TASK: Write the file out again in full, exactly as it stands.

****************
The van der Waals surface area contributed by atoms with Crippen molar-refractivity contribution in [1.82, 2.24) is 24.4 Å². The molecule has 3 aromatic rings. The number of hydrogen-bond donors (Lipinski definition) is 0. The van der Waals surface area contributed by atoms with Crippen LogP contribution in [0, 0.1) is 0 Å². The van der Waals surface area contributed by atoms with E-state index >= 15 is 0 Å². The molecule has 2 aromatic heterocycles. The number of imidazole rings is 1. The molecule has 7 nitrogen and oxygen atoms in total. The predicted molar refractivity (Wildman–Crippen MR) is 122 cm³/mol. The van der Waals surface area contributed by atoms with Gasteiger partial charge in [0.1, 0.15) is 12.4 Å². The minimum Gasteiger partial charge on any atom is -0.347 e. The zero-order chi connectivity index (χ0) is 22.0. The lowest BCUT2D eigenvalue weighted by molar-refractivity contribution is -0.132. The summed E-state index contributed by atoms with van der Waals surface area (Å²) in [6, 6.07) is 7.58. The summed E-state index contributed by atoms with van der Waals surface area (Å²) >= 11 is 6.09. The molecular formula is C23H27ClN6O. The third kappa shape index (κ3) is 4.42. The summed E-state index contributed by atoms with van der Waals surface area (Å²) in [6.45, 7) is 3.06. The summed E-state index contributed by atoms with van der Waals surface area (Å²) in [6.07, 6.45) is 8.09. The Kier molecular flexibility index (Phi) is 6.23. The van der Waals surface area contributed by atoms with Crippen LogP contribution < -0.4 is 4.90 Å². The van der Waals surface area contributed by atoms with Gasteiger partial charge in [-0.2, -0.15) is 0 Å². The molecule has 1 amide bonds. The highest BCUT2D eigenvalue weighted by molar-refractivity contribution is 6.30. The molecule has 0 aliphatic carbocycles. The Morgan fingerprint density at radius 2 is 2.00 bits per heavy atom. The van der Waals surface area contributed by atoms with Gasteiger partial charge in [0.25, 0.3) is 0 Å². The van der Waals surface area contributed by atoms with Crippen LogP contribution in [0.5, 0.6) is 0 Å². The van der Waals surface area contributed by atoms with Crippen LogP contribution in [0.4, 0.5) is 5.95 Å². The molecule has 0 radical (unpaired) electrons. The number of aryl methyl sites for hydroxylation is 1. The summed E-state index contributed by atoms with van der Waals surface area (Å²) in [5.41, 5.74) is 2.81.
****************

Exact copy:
The van der Waals surface area contributed by atoms with Crippen molar-refractivity contribution in [1.82, 2.24) is 24.4 Å². The molecule has 3 aromatic rings. The number of hydrogen-bond donors (Lipinski definition) is 0. The van der Waals surface area contributed by atoms with Crippen LogP contribution in [0, 0.1) is 0 Å². The van der Waals surface area contributed by atoms with E-state index >= 15 is 0 Å². The molecule has 2 aromatic heterocycles. The number of imidazole rings is 1. The molecule has 7 nitrogen and oxygen atoms in total. The predicted molar refractivity (Wildman–Crippen MR) is 122 cm³/mol. The van der Waals surface area contributed by atoms with Gasteiger partial charge in [0.1, 0.15) is 12.4 Å². The minimum Gasteiger partial charge on any atom is -0.347 e. The zero-order chi connectivity index (χ0) is 22.0. The lowest BCUT2D eigenvalue weighted by molar-refractivity contribution is -0.132. The summed E-state index contributed by atoms with van der Waals surface area (Å²) in [6, 6.07) is 7.58. The summed E-state index contributed by atoms with van der Waals surface area (Å²) >= 11 is 6.09. The molecular formula is C23H27ClN6O. The third kappa shape index (κ3) is 4.42. The summed E-state index contributed by atoms with van der Waals surface area (Å²) in [6.45, 7) is 3.06. The summed E-state index contributed by atoms with van der Waals surface area (Å²) in [6.07, 6.45) is 8.09. The Kier molecular flexibility index (Phi) is 6.23. The van der Waals surface area contributed by atoms with Crippen LogP contribution < -0.4 is 4.90 Å². The van der Waals surface area contributed by atoms with Gasteiger partial charge in [-0.2, -0.15) is 0 Å². The molecule has 1 amide bonds. The highest BCUT2D eigenvalue weighted by molar-refractivity contribution is 6.30. The molecule has 0 aliphatic carbocycles. The Morgan fingerprint density at radius 2 is 2.00 bits per heavy atom. The van der Waals surface area contributed by atoms with Gasteiger partial charge in [0.25, 0.3) is 0 Å². The van der Waals surface area contributed by atoms with Crippen LogP contribution in [0.5, 0.6) is 0 Å². The van der Waals surface area contributed by atoms with Crippen LogP contribution in [0.4, 0.5) is 5.95 Å². The molecule has 0 radical (unpaired) electrons. The number of aryl methyl sites for hydroxylation is 1. The summed E-state index contributed by atoms with van der Waals surface area (Å²) in [5.41, 5.74) is 2.81.